During my 10% time, I created two simple clojure tools to aid in basic sysadmin tasks. Today I’m open sourcing them on github and clojars.
The first tool I built is a library for running commands in parallel on multiple servers. It takes a BASH command and a csv of server names to run the command on. Internally, one clojure agent is spawned per server and each agent is responsible for running the command and storing the result. After all the agents have completed, or a specified timeout is reached, the agents are dereferenced and their output is returned. Currently, I just shell out to run ssh and I make the assumption that password-less login is available.
This library also has a command line interface:
I found it useful to wrap that in a BASH script that would run a command on all of our servers. This is clearly not a replacement for sophisticated server management tools like puppet, but it is helpful when you quickly want to an answer a question such as: “How much disk space is free?” or “How many servers is this process running on?”, etc..
The second tool is a micro-framework built on top of parallel-ssh. Similar to python’s fabric, it allows the user to define custom commands to be run on a specified group of servers. It also has the capability to respond to the results of the command run based on custom triggers. Here’s an example configuration file:
First we define the ssh username to be used and our server groupings:
Now we can start adding commands. Here we add a command called ‘top’ that will be run only on web-servers and app-servers:
Note that the doc string is used in the auto-generated usage page, so you should never have to open the config file to figure out what a command does. We can now run this command from the command line:
We can make things a little more interesting by adding alert triggers. First we need to define an alert handler function. An alert handler takes 3 arguments: the alert message, the name of the server, and the output from the command that was run. Here we add a handler called ‘email’ that will send us an email when a trigger condition is met:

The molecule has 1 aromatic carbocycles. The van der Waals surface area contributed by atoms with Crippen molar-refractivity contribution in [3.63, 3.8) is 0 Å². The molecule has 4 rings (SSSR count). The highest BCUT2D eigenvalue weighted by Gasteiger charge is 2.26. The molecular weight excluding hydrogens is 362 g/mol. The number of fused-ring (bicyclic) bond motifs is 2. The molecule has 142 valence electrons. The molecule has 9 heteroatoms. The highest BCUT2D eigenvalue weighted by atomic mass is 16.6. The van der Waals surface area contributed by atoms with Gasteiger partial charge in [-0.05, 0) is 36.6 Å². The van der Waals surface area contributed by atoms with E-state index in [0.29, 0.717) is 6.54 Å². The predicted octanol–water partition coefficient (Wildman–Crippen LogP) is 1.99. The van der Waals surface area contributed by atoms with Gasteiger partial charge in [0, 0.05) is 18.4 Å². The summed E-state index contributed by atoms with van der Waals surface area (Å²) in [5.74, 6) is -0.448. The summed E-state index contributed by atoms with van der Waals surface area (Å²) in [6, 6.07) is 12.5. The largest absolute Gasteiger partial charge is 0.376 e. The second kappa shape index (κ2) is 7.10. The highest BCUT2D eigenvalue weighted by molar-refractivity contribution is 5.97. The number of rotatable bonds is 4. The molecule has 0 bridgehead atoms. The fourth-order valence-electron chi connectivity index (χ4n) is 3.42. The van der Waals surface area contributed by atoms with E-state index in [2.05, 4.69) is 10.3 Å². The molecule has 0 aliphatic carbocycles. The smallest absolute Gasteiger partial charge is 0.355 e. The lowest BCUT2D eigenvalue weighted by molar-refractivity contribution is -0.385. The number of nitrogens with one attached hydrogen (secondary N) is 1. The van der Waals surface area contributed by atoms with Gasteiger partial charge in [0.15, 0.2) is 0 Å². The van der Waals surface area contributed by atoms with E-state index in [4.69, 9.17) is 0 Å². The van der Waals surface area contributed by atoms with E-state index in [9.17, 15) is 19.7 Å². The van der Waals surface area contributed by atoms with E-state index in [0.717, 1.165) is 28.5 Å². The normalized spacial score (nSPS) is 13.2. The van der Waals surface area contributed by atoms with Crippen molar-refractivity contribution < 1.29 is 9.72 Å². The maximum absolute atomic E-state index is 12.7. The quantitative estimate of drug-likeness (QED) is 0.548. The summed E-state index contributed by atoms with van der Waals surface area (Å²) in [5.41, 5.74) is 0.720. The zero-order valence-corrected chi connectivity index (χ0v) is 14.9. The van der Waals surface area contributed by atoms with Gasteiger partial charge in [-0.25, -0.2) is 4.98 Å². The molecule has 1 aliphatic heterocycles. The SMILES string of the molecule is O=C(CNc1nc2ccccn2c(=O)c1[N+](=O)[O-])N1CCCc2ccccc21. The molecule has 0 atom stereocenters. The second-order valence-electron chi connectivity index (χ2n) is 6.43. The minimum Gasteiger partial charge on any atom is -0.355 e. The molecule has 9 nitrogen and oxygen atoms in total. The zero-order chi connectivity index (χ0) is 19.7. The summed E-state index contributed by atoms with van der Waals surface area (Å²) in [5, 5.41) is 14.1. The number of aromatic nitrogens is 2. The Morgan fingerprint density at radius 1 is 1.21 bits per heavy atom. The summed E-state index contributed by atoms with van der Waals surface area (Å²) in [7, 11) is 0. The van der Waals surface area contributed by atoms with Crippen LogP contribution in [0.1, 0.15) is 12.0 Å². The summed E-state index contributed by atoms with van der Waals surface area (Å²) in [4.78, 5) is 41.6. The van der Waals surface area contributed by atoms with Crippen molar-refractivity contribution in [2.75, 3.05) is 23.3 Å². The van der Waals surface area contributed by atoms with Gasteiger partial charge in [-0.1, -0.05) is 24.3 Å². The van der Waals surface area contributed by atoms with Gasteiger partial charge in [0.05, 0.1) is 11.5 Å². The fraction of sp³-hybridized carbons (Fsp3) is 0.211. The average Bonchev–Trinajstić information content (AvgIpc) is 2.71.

Now lets define a command and trigger that will use this alert:
This command has an extra field called ‘alerts’; this is an array of trigger conditions for this command. The command ‘disk’ only has one trigger, which states “when the Use% column of ‘df -ah’ is greater than 85%, send an email with the message ‘Disk space over 85% full’”. Heres a breakdown of an alert:
- ‘column’ is used for commands that return column-formatted output (eg. df, iostat, top), and it instructs server-stats to look at a specific column for the value. If it is not specified it will assume the command output is a scalar value.
- ‘value-type’ tells server-stats how to parse the command result string in to a clojure value. Right now there are only three possible value types: percent, bool, and number.
- ‘handlers’ is a vector of alert handlers to call when this condition is met. In this case, it is just the email handler.
- ‘msg’ is the alert message that gets passed as the first argument to the handler function.
- Finally, ‘trigger’ actually defines the condition that has to be met. It is a tuple which has a Boolean operator and a value to compare against.
Additionally, you can define a global function to be called whenever a command can not be successfully completed for some reason (eg., server timesout). Here we send a text message using Twilio whenever that happens:
Currently this is just used for basic server monitoring, but this could easily be used for much more advanced reactive behavior. Building this in clojure was a lot of fun and pretty easy since clojure has macros, easy to use concurrency, higher order functions, and full access to java libraries. The one downside of using clojure on the command line is you have to eat the JVM startup time on every run.